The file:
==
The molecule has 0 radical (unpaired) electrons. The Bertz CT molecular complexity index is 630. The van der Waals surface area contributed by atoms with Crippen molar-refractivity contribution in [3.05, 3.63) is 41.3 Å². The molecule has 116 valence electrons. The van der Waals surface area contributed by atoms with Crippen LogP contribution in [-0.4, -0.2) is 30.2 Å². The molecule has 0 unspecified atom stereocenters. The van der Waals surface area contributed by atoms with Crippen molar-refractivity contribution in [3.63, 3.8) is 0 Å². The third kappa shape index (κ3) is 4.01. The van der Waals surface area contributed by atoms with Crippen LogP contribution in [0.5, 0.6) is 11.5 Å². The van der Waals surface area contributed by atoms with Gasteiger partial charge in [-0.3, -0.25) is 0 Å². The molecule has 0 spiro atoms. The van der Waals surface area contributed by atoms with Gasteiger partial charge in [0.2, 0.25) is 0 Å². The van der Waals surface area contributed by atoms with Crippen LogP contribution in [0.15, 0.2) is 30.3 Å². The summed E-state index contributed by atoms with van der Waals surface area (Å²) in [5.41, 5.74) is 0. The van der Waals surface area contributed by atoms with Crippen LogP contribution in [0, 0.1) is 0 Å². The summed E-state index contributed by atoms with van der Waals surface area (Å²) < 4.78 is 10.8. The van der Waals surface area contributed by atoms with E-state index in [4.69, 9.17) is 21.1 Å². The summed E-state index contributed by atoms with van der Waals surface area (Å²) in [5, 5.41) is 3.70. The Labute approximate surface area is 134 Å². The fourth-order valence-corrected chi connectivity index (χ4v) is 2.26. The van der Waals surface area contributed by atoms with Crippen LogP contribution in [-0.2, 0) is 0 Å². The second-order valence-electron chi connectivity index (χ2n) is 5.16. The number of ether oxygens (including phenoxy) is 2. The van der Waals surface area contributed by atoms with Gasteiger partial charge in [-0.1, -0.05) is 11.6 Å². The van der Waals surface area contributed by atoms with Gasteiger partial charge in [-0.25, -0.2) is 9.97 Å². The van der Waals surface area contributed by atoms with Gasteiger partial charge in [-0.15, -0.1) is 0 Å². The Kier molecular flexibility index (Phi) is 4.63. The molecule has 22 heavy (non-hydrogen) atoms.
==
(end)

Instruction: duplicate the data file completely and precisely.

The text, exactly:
The molecule has 0 radical (unpaired) electrons. The Bertz CT molecular complexity index is 630. The van der Waals surface area contributed by atoms with Crippen molar-refractivity contribution in [3.05, 3.63) is 41.3 Å². The molecule has 116 valence electrons. The van der Waals surface area contributed by atoms with Crippen LogP contribution in [-0.4, -0.2) is 30.2 Å². The molecule has 0 unspecified atom stereocenters. The van der Waals surface area contributed by atoms with Crippen molar-refractivity contribution in [3.63, 3.8) is 0 Å². The third kappa shape index (κ3) is 4.01. The van der Waals surface area contributed by atoms with Crippen LogP contribution in [0.5, 0.6) is 11.5 Å². The van der Waals surface area contributed by atoms with Gasteiger partial charge in [-0.3, -0.25) is 0 Å². The molecule has 0 spiro atoms. The van der Waals surface area contributed by atoms with Gasteiger partial charge in [0.2, 0.25) is 0 Å². The van der Waals surface area contributed by atoms with Crippen LogP contribution in [0.15, 0.2) is 30.3 Å². The summed E-state index contributed by atoms with van der Waals surface area (Å²) in [5.41, 5.74) is 0. The van der Waals surface area contributed by atoms with Crippen LogP contribution in [0, 0.1) is 0 Å². The summed E-state index contributed by atoms with van der Waals surface area (Å²) < 4.78 is 10.8. The van der Waals surface area contributed by atoms with E-state index in [4.69, 9.17) is 21.1 Å². The summed E-state index contributed by atoms with van der Waals surface area (Å²) in [5, 5.41) is 3.70. The Labute approximate surface area is 134 Å². The fourth-order valence-corrected chi connectivity index (χ4v) is 2.26. The van der Waals surface area contributed by atoms with Crippen LogP contribution in [-0.2, 0) is 0 Å². The second-order valence-electron chi connectivity index (χ2n) is 5.16. The number of ether oxygens (including phenoxy) is 2. The van der Waals surface area contributed by atoms with Gasteiger partial charge in [-0.1, -0.05) is 11.6 Å². The van der Waals surface area contributed by atoms with Gasteiger partial charge in [-0.25, -0.2) is 9.97 Å². The van der Waals surface area contributed by atoms with Gasteiger partial charge in [-0.15, -0.1) is 0 Å². The Kier molecular flexibility index (Phi) is 4.63. The molecule has 22 heavy (non-hydrogen) atoms.